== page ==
|Photo by Michael Fowles|
1. Editors don't reject you. They reject words you have written. So don't take it personally, and try again. I was rejected by Ellery Queen Mystery Magazine 76 times before they bought a story.
2. When in doubt, don't throw it out. If a story doesn't sell does it mean that it stinks? No, it means that on a given day it didn't meet that market's needs. Really. So tuck it away and see what happens.
I wrote a story about a TV actor who kills a rival. All my favorite magazines rejected it. Years later the Mystery Writers of America announced an anthology to be titled Show Business is Murder. "On The Bubble" found a happy home.
Most people have trained the Miner to be lazy. How do you that? By ignoring the ideas he offers you. You can flatter him by taking those ideas seriously. Even if you don't have time to start that novel today, write down the concept. Spend five minutes brainstorming the idea. Don't in short, look a gift horse in the mouth.
And how do you bribe the miner? Spend money on him! Buy a writing text, get that new desk chair, go to a writing conference. Convince him that you are taking your writing career (yes, let's use that word) seriously. Who knows? Maybe you'll convince the rest of your brain as well.
(Interesting example: I gave this talk on Saturday. Monday morning I woke up with two new ideas for short stories. The Miner obviously liked the attention.)
Many years ago Fletcher Flora wrote a short story called "The Seasons Come, The Seasons Go." It appeared in Ellery Queen in 1966. The plot involved a wealthy man, his useless nephew (who narrated), an attractive young woman, and a plot to kill someone in the family.
The first story I ever sold to Alfred Hitchcock was originally called "My Life as a Ghost," but they changed it to "The Dear Departed." (The only time one of my stories was retitled, so far.) My story involved a wealthy man, his useless nephew (who narrated), an attractive young woman, and a plot to kill a family member. It also featured a similar twist ending.
Stop thief, I hear you cry. But the truth is, my version is completely legitimate. The murder and motive are quite different, and my victim is a person with no parallel in the original. If you read the two in quick succession you would probably have a suspicion about how the second story would end, but that happens all the time. There are only so many possible endings.
How did I do? I lost a couple of hundred bucks on the deal. Nothing that would keep me from buying dinner or make me lose sleep, so I was fine with it.
Would any of that have happened if I hadn't bit the bullet and self-published my book? Nope.
6. Mash-ups are delicious. In computing a mash-up is an app that combines data or functions from two sources. Classic example: you create a Google map using the addresses in a database of customers.
Another example is my story "Brutal," which appeared in Alfred Hitchcock. It combines Jim Thompson's The Getaway - about a robbery that goes perfectly, followed by a disastrous attempt to escape - with Neil Simon's movie The Out-of-Towners. My story is about an assassin who completes his job perfectly and then is crushed by a series of average city-dwellers who are just carrying on with their lives, completely unaware of who they are dealing with.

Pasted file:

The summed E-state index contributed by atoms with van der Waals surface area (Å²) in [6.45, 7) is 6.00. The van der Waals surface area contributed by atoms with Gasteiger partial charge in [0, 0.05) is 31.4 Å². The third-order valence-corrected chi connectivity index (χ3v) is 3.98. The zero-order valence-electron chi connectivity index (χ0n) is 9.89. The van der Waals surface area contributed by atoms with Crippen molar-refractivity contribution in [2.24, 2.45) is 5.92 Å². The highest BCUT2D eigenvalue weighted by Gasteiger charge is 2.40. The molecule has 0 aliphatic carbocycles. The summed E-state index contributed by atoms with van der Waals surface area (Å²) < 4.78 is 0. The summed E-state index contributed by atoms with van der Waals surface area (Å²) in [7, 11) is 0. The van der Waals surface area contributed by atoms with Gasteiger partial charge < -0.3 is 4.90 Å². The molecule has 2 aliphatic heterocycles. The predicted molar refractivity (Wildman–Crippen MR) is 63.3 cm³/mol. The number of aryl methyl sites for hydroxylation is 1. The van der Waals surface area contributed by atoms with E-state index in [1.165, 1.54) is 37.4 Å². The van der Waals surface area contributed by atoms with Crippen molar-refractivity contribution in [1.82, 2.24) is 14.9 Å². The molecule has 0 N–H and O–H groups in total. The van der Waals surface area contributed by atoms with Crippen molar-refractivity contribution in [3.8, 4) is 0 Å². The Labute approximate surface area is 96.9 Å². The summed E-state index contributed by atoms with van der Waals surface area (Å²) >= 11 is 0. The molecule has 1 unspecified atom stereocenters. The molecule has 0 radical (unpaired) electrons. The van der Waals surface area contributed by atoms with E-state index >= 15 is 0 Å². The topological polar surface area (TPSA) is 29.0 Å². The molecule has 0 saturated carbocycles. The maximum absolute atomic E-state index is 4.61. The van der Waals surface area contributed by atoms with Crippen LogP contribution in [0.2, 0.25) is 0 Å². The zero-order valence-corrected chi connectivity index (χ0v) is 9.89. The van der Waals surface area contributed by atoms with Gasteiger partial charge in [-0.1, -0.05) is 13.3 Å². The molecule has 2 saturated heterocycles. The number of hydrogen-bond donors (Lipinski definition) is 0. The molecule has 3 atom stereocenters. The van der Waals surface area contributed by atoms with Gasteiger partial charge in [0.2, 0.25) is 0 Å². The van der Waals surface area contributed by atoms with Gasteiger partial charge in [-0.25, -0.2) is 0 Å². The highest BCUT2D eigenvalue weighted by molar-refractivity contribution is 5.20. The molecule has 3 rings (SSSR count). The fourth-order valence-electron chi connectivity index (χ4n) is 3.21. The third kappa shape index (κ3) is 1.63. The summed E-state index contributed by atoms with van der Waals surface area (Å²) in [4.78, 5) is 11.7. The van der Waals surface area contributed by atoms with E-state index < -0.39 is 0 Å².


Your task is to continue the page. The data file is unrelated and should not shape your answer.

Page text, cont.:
7. Be nice to your editors and they may be nice to you. Obviously good manners are important. I am sure most editors have a list (at least in their heads) of writers who are Too Much Trouble To Deal With. But I want to give a specific example.
And the editor went above and beyond by pulling my story out of the long stack and giving it a quick read. Turns out they didn't want it, which was fine. I submitted it to nEvermore! and not only was it accepted but it was reprinted in two best-of-the-year collections. But this was only possible because the editor was willing to do me a favor by giving me a special read.
8. One-market stories are dangerous temptations. Ideally you want to write a story that could find a happy home in many different locations. But sometimes an opportunity comes up for a niche market, usually an anthology. Whether that's a good idea depends on a number of factors including: the speed you can write, the possible reward, and how intriguing you find the concept. After George W. Bush was elected someone announced an anthology called Jigsaw Nation, in which all the stories would take place in the United States after the blue and red states separated.
A few years ago several cartoonists created an anthology called Machine of Death, with an intriguing concept. You put a drop of your blood in this machine and it tells you how you will die. Not when; just how. Car crash. Gunshot. Mary. Yeah, but which Mary? Your wife Mary or Hurricane Mary? Like all good oracles the machine is wickedly ambiguous. Suicide could mean that somebody jumps out a window and lands on you.
I loved the concept so much I wrote two stories for it: a historical and a police procedural. The editors rejected both. Those are two stories I can never use anywhere.
9. Network, network. Also: network. There are fine organizations out there looking for members: Mystery Writers of America, Sisters in Crime, International Thriller Writers, Private Eye Writers of America. There are conferences: Bouchercon, Left Coast Crime, Malice Domestic. And here is a shocking secret: a lot of mystery writers are friendlier than you might expect. They DON'T want to read your unpublished manuscript but they might be happy to hear what you liked about their latest masterpiece. And if you see a lonely author sitting alone at a signing table, go up and chat. It doesn't obligate you to buy anything. And don't forget to read SleuthSayers!
Well, that's nine jewels of wisdom down. In two weeks I will return to polish the last gem.